Field and Laboratory Evaluations of Hot-Poured Thermoelastic Bituminous Crack Sealing of Asphalt Pavements

This paper describes the results of field and laboratory tests evaluating four configurations and three materials used for crack surfacing. Crack surfacing, as defined in this paper, is the sealing of cracks over 1 in. (25 mm) wide in asphalt pavements. Laboratory testing using the thermal stress restrained specimen test (TSRST; AASHTO TP 10-93) determines the temperature at which a specimen with its ends restrained fails due to thermal contraction. Field studies evaluate the performance of two materials with the uniform overband configuration on three roads in Wyoming. All crack surfacing materials are commercially available hot-poured thermoelastic bituminous products. Overband configurations are found to be the preferred method for applying crack surfacing, based on the TSRST. Failure modes are evaluated and generally found to propagate from the interface between the surfacing material and the pavement to which it is bonded. Field studies indicate that traffic and snowplowing have a significant influence on the performance of crack surfacing. Cracks sealed with the same configuration and the same material performed substantially better on US-26 than on I-25 over the same time periods. The only obvious difference between the two is that I-25 has three to four times as much traffic and correspondingly greater snow control efforts. This study concludes that materials, configurations, and traffic or snowplowing frequency influence the performance of crack surfacing.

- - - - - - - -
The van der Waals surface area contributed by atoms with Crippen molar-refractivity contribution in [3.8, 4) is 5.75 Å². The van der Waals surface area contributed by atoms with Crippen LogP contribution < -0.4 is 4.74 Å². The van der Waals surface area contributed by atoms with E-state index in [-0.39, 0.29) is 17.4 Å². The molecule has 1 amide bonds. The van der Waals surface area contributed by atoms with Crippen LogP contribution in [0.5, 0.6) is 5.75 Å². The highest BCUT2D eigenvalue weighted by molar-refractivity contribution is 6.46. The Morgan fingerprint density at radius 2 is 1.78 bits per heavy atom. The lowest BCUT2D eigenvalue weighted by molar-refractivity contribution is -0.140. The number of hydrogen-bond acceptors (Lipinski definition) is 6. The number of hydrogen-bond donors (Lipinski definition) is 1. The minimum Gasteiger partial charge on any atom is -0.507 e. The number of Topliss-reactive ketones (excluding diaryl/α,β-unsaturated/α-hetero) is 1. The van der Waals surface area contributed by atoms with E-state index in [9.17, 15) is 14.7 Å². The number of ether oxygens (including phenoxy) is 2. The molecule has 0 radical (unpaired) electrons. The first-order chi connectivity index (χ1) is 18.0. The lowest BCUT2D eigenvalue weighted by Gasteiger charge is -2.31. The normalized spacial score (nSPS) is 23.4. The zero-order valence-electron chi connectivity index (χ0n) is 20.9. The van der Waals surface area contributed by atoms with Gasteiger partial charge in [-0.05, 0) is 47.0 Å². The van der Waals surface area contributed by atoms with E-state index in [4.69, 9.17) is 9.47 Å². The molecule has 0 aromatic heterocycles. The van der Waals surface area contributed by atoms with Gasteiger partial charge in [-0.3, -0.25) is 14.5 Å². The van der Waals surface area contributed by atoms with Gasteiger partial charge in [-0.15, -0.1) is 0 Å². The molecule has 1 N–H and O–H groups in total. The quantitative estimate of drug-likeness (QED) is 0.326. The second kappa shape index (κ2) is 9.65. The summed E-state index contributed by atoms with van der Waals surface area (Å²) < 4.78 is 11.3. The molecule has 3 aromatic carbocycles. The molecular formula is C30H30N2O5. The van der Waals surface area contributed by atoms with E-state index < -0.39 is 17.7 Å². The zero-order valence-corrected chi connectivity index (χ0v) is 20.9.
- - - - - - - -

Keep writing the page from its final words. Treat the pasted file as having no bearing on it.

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  • Accession Number: 01022740
  • Record Type: Publication
  • ISBN: 0309094070
  • Files: TRIS, TRB, ATRI
  • Created Date: Apr 12 2006 2:36PM